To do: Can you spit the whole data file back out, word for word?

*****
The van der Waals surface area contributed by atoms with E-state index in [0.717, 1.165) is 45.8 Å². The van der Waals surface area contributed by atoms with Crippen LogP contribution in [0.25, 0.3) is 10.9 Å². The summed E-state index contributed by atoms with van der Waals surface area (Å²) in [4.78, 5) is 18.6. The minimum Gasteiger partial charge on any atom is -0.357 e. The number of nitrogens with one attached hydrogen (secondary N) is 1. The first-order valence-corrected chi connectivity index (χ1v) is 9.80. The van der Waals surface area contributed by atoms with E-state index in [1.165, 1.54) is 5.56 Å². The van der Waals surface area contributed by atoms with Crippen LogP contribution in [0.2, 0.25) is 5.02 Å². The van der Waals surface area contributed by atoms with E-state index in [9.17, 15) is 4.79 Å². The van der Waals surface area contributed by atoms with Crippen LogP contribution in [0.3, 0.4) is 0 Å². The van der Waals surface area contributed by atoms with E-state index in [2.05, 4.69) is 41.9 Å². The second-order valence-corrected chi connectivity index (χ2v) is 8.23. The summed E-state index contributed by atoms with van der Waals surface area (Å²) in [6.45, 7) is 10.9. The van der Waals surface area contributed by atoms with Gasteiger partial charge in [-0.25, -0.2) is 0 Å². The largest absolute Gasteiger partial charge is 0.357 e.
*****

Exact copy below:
The van der Waals surface area contributed by atoms with E-state index in [0.717, 1.165) is 45.8 Å². The van der Waals surface area contributed by atoms with Crippen LogP contribution in [0.25, 0.3) is 10.9 Å². The summed E-state index contributed by atoms with van der Waals surface area (Å²) in [4.78, 5) is 18.6. The minimum Gasteiger partial charge on any atom is -0.357 e. The number of nitrogens with one attached hydrogen (secondary N) is 1. The first-order valence-corrected chi connectivity index (χ1v) is 9.80. The van der Waals surface area contributed by atoms with E-state index in [1.165, 1.54) is 5.56 Å². The van der Waals surface area contributed by atoms with Crippen LogP contribution in [0.2, 0.25) is 5.02 Å². The van der Waals surface area contributed by atoms with E-state index in [9.17, 15) is 4.79 Å². The van der Waals surface area contributed by atoms with Crippen LogP contribution in [0.3, 0.4) is 0 Å². The van der Waals surface area contributed by atoms with E-state index in [2.05, 4.69) is 41.9 Å². The second-order valence-corrected chi connectivity index (χ2v) is 8.23. The summed E-state index contributed by atoms with van der Waals surface area (Å²) in [6.45, 7) is 10.9. The van der Waals surface area contributed by atoms with Gasteiger partial charge in [-0.25, -0.2) is 0 Å². The largest absolute Gasteiger partial charge is 0.357 e.